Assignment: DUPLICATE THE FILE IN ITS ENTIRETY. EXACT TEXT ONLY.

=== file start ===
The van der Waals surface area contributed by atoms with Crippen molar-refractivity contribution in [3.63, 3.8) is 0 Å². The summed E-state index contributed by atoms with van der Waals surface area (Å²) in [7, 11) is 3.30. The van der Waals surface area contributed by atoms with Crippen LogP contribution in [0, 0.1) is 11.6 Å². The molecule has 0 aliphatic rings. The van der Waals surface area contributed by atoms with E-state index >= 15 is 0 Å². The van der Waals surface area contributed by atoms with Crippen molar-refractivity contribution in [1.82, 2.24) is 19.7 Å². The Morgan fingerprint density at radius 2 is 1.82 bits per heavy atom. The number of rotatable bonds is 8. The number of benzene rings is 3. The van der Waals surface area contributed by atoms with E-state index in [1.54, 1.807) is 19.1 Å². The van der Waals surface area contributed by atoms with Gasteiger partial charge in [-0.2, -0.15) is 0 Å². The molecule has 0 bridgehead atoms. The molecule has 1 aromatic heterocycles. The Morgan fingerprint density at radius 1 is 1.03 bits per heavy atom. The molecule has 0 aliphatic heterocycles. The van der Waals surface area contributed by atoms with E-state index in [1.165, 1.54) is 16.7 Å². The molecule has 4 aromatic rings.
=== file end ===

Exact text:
The van der Waals surface area contributed by atoms with Crippen molar-refractivity contribution in [3.63, 3.8) is 0 Å². The summed E-state index contributed by atoms with van der Waals surface area (Å²) in [7, 11) is 3.30. The van der Waals surface area contributed by atoms with Crippen LogP contribution in [0, 0.1) is 11.6 Å². The molecule has 0 aliphatic rings. The van der Waals surface area contributed by atoms with E-state index >= 15 is 0 Å². The van der Waals surface area contributed by atoms with Crippen molar-refractivity contribution in [1.82, 2.24) is 19.7 Å². The Morgan fingerprint density at radius 2 is 1.82 bits per heavy atom. The number of rotatable bonds is 8. The number of benzene rings is 3. The van der Waals surface area contributed by atoms with E-state index in [1.54, 1.807) is 19.1 Å². The van der Waals surface area contributed by atoms with Gasteiger partial charge in [-0.2, -0.15) is 0 Å². The molecule has 0 bridgehead atoms. The molecule has 1 aromatic heterocycles. The Morgan fingerprint density at radius 1 is 1.03 bits per heavy atom. The molecule has 0 aliphatic heterocycles. The van der Waals surface area contributed by atoms with E-state index in [1.165, 1.54) is 16.7 Å². The molecule has 4 aromatic rings.